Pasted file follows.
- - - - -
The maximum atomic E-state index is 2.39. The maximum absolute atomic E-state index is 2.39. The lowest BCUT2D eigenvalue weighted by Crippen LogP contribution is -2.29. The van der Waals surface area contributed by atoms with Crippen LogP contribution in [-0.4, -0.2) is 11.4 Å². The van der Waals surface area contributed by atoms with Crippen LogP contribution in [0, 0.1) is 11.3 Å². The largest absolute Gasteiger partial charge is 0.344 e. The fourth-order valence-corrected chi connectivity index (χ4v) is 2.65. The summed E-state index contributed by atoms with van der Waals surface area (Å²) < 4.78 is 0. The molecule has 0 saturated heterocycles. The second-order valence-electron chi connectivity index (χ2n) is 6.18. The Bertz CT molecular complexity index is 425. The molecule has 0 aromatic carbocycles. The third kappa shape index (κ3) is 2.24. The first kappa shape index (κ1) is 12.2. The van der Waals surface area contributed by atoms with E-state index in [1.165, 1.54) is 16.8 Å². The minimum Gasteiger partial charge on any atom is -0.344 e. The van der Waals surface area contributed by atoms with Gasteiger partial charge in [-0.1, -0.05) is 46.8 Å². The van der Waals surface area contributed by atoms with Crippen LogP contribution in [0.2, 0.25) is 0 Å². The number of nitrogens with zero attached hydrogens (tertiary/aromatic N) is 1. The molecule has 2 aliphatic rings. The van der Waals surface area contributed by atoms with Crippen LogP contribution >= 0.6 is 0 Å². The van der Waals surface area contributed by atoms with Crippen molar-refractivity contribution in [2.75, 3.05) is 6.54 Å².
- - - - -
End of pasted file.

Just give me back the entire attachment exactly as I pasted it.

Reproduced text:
The maximum atomic E-state index is 2.39. The maximum absolute atomic E-state index is 2.39. The lowest BCUT2D eigenvalue weighted by Crippen LogP contribution is -2.29. The van der Waals surface area contributed by atoms with Crippen LogP contribution in [-0.4, -0.2) is 11.4 Å². The van der Waals surface area contributed by atoms with Crippen LogP contribution in [0, 0.1) is 11.3 Å². The largest absolute Gasteiger partial charge is 0.344 e. The fourth-order valence-corrected chi connectivity index (χ4v) is 2.65. The summed E-state index contributed by atoms with van der Waals surface area (Å²) < 4.78 is 0. The molecule has 0 saturated heterocycles. The second-order valence-electron chi connectivity index (χ2n) is 6.18. The Bertz CT molecular complexity index is 425. The molecule has 0 aromatic carbocycles. The third kappa shape index (κ3) is 2.24. The first kappa shape index (κ1) is 12.2. The van der Waals surface area contributed by atoms with E-state index in [1.165, 1.54) is 16.8 Å². The minimum Gasteiger partial charge on any atom is -0.344 e. The van der Waals surface area contributed by atoms with Gasteiger partial charge in [-0.1, -0.05) is 46.8 Å². The van der Waals surface area contributed by atoms with Crippen LogP contribution in [0.2, 0.25) is 0 Å². The number of nitrogens with zero attached hydrogens (tertiary/aromatic N) is 1. The molecule has 2 aliphatic rings. The van der Waals surface area contributed by atoms with Crippen LogP contribution >= 0.6 is 0 Å². The van der Waals surface area contributed by atoms with Crippen molar-refractivity contribution in [2.75, 3.05) is 6.54 Å².